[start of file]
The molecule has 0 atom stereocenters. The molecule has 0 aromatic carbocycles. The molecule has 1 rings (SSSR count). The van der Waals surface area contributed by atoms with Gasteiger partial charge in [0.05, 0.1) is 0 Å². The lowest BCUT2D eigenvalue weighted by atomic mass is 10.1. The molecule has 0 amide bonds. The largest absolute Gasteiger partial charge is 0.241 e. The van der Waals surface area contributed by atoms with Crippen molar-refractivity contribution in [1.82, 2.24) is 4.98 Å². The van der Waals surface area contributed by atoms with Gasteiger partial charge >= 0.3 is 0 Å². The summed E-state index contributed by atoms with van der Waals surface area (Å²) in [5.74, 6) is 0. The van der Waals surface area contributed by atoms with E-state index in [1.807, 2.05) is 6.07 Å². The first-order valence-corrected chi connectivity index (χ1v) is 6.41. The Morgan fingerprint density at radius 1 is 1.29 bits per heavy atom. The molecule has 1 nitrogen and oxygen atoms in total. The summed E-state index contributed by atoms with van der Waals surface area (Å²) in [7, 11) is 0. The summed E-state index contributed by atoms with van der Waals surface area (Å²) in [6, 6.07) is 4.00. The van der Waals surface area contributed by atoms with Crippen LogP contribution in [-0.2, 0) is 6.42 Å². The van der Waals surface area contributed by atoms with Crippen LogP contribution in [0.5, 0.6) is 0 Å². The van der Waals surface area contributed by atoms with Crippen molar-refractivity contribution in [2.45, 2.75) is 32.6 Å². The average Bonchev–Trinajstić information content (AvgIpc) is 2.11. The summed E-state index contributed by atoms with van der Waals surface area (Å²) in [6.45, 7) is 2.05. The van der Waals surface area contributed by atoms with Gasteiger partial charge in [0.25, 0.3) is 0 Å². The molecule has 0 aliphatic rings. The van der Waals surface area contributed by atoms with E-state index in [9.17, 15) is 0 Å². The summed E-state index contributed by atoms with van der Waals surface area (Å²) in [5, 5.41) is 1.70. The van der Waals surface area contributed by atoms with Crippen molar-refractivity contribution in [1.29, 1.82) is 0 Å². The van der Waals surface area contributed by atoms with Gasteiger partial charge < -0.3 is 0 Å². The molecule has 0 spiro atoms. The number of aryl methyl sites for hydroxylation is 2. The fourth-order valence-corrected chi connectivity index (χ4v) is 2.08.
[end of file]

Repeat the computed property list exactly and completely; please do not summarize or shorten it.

The molecule has 0 atom stereocenters. The molecule has 0 aromatic carbocycles. The molecule has 1 rings (SSSR count). The van der Waals surface area contributed by atoms with Gasteiger partial charge in [0.05, 0.1) is 0 Å². The lowest BCUT2D eigenvalue weighted by atomic mass is 10.1. The molecule has 0 amide bonds. The largest absolute Gasteiger partial charge is 0.241 e. The van der Waals surface area contributed by atoms with Crippen molar-refractivity contribution in [1.82, 2.24) is 4.98 Å². The van der Waals surface area contributed by atoms with Gasteiger partial charge >= 0.3 is 0 Å². The summed E-state index contributed by atoms with van der Waals surface area (Å²) in [5.74, 6) is 0. The van der Waals surface area contributed by atoms with E-state index in [1.807, 2.05) is 6.07 Å². The first-order valence-corrected chi connectivity index (χ1v) is 6.41. The Morgan fingerprint density at radius 1 is 1.29 bits per heavy atom. The molecule has 1 nitrogen and oxygen atoms in total. The summed E-state index contributed by atoms with van der Waals surface area (Å²) in [7, 11) is 0. The summed E-state index contributed by atoms with van der Waals surface area (Å²) in [6, 6.07) is 4.00. The van der Waals surface area contributed by atoms with Crippen LogP contribution in [-0.2, 0) is 6.42 Å². The van der Waals surface area contributed by atoms with Crippen LogP contribution in [0.5, 0.6) is 0 Å². The van der Waals surface area contributed by atoms with Crippen molar-refractivity contribution in [2.45, 2.75) is 32.6 Å². The average Bonchev–Trinajstić information content (AvgIpc) is 2.11. The summed E-state index contributed by atoms with van der Waals surface area (Å²) in [6.45, 7) is 2.05. The van der Waals surface area contributed by atoms with Gasteiger partial charge in [0.25, 0.3) is 0 Å². The molecule has 0 aliphatic rings. The van der Waals surface area contributed by atoms with E-state index in [9.17, 15) is 0 Å². The summed E-state index contributed by atoms with van der Waals surface area (Å²) in [5, 5.41) is 1.70. The van der Waals surface area contributed by atoms with Crippen molar-refractivity contribution in [1.29, 1.82) is 0 Å². The van der Waals surface area contributed by atoms with Gasteiger partial charge < -0.3 is 0 Å². The molecule has 0 spiro atoms. The number of aryl methyl sites for hydroxylation is 2. The fourth-order valence-corrected chi connectivity index (χ4v) is 2.08.